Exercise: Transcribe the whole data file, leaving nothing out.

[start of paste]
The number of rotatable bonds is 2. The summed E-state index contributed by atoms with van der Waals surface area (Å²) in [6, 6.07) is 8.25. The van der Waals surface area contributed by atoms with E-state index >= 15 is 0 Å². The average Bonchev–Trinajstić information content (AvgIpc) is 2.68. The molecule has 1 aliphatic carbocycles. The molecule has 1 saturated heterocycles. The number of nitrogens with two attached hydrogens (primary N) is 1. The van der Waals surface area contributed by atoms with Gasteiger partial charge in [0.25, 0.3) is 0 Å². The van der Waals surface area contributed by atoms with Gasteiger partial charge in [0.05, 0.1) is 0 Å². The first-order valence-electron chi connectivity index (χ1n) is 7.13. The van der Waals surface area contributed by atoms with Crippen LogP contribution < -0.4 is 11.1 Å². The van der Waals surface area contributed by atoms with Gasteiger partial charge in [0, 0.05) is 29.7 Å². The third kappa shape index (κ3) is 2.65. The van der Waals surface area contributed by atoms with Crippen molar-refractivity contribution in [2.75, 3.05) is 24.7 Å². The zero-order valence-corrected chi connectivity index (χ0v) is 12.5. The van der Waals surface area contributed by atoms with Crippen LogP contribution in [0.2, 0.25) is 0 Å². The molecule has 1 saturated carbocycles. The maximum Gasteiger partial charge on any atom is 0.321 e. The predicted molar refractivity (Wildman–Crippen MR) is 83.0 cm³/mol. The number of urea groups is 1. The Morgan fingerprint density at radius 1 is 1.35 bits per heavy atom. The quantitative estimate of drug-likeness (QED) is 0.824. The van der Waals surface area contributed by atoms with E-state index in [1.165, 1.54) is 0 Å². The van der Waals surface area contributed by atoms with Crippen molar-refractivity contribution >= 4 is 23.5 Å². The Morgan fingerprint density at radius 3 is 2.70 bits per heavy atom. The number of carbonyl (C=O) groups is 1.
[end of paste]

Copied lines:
The number of rotatable bonds is 2. The summed E-state index contributed by atoms with van der Waals surface area (Å²) in [6, 6.07) is 8.25. The van der Waals surface area contributed by atoms with E-state index >= 15 is 0 Å². The average Bonchev–Trinajstić information content (AvgIpc) is 2.68. The molecule has 1 aliphatic carbocycles. The molecule has 1 saturated heterocycles. The number of nitrogens with two attached hydrogens (primary N) is 1. The van der Waals surface area contributed by atoms with Gasteiger partial charge in [0.25, 0.3) is 0 Å². The van der Waals surface area contributed by atoms with Gasteiger partial charge in [0.05, 0.1) is 0 Å². The first-order valence-electron chi connectivity index (χ1n) is 7.13. The van der Waals surface area contributed by atoms with Crippen LogP contribution < -0.4 is 11.1 Å². The van der Waals surface area contributed by atoms with Gasteiger partial charge in [0, 0.05) is 29.7 Å². The third kappa shape index (κ3) is 2.65. The van der Waals surface area contributed by atoms with Crippen molar-refractivity contribution in [2.75, 3.05) is 24.7 Å². The zero-order valence-corrected chi connectivity index (χ0v) is 12.5. The van der Waals surface area contributed by atoms with Crippen LogP contribution in [0.2, 0.25) is 0 Å². The molecule has 1 saturated carbocycles. The maximum Gasteiger partial charge on any atom is 0.321 e. The predicted molar refractivity (Wildman–Crippen MR) is 83.0 cm³/mol. The number of urea groups is 1. The Morgan fingerprint density at radius 1 is 1.35 bits per heavy atom. The quantitative estimate of drug-likeness (QED) is 0.824. The van der Waals surface area contributed by atoms with E-state index in [1.165, 1.54) is 0 Å². The van der Waals surface area contributed by atoms with Crippen molar-refractivity contribution >= 4 is 23.5 Å². The Morgan fingerprint density at radius 3 is 2.70 bits per heavy atom. The number of carbonyl (C=O) groups is 1.